Morgan Stanley warns of a “more uncertain and volatile outlook” after Jan. 20.
Investors have greeted Donald Trump’s surprise win with the biggest stock market rally for any new U.S. president. Morgan Stanley is cautioning, however, that his coming inauguration may mark an end to these post-election good times.
The S&P 500 Index jumped 1 percent on Tuesday, pushing its gain since Nov. 8 toward 6 percent, on speculation Trump and policies pushed by the Republican-controlled Congress will boost growth. That’s all well and good, but near-record levels for U.S. stocks already reflect that sentiment, and the start of the Trump administration on Jan. 20 presents as good a time as any to scale back on equity holdings, the bank said.
“After all, what incrementally positive and exciting outcomes could be produced in the first few weeks after that?” the team, led by Chief Equity Strategist Adam Parker, wrote this week. “We can’t help but think that the Republican sweep has created a more uncertain and volatile outlook for the economy and corporate earnings growth.”
While the prospect of less regulation, lower corporate taxes, and a potential tax holiday for overseas earnings has investors speculating that growth is set to accelerate, an accompanying surge in the dollar could crimp exports and force the Federal Reserve to raise interest rates faster than expected, Morgan Stanley suggested.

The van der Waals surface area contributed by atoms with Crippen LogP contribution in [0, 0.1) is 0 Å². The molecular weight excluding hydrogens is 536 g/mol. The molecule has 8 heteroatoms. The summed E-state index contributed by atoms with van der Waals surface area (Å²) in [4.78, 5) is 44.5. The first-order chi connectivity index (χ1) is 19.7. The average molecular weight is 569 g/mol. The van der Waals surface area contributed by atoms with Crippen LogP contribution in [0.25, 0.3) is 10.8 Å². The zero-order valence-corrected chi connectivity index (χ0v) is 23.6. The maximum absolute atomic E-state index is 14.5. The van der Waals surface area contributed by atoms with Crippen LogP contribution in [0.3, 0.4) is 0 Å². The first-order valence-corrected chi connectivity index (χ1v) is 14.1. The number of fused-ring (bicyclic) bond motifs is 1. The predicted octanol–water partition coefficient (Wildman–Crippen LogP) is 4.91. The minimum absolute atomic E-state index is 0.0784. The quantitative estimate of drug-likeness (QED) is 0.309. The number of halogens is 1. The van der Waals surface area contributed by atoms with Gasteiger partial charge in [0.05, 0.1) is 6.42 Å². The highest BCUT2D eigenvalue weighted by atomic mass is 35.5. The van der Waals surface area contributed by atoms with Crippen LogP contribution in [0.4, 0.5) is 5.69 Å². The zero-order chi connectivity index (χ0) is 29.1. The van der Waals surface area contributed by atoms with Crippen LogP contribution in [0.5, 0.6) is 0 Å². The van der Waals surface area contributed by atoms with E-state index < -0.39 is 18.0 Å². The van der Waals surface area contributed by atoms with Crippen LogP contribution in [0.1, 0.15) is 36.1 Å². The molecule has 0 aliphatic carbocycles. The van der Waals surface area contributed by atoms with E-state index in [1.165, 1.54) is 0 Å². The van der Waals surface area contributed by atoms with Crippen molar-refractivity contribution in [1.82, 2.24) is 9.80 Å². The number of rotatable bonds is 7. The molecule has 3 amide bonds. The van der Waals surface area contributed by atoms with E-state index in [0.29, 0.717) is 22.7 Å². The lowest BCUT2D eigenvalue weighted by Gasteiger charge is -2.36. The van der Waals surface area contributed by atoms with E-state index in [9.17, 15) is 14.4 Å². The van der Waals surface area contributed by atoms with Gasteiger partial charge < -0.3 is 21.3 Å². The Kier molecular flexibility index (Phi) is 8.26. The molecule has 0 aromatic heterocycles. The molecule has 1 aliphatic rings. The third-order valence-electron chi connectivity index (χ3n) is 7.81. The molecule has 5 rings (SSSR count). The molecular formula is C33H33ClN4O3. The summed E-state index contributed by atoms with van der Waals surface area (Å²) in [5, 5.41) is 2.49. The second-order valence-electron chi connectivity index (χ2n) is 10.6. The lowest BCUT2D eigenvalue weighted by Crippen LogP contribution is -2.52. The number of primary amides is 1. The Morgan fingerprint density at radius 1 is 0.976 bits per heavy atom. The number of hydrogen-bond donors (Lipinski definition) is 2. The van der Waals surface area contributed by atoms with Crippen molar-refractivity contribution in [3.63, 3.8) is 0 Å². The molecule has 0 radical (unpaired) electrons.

The bank says the S&P 500 will finish the year at 2,300—just 2 percent above its current level—as corporate profit growth remains vulnerable to the potential for slower expansion in China, fallout from European elections, and the rising dollar. The target is below the average estimate of 2,356 among 15 analysts surveyed by Bloomberg as of Dec. 19.
Other banks are also advising caution. Jefferies Group LLC, which expects the S&P 500 to rise to 2,325 this year, said this week that the bullish call on transportation stocks it made on Nov. 8 is no longer valid. The Dow Jones Transportation Average surged 9 percent after the election through yearend.
“The rally in the transport sector has reflected better sentiment towards the rails as well as the improvement in inventory-to-shipment ratios within the manufactured and wholesale goods area,” Chief Global Equity Strategist Sean Darby wrote. “We are concerned that the strength of the dollar will cause a loss of competitiveness for manufacturing and a loss of pricing power.”
This year’s theme is shaping up to be “uncertainty” as Wall Street analysts are having a particularly hard time making forecasts for the upcoming year, given the transition in Washington.
“We can’t recall a time when a change in leadership in Washington had the potential for such large and diverging effects on the U.S. economy,” Bank of America Corp. analysts said in a recent note. One result: Strategist views are as clustered as they’ve been in 10 years, with the top-to-bottom spread in forecasts for 2017 just 200 index points.
For Morgan Stanley, the market’s next move will be down.
“To us, it is WHEN, not IF we should fade this recent reflation trade,” Parker and his team concluded.
Courtesy of Bloomberg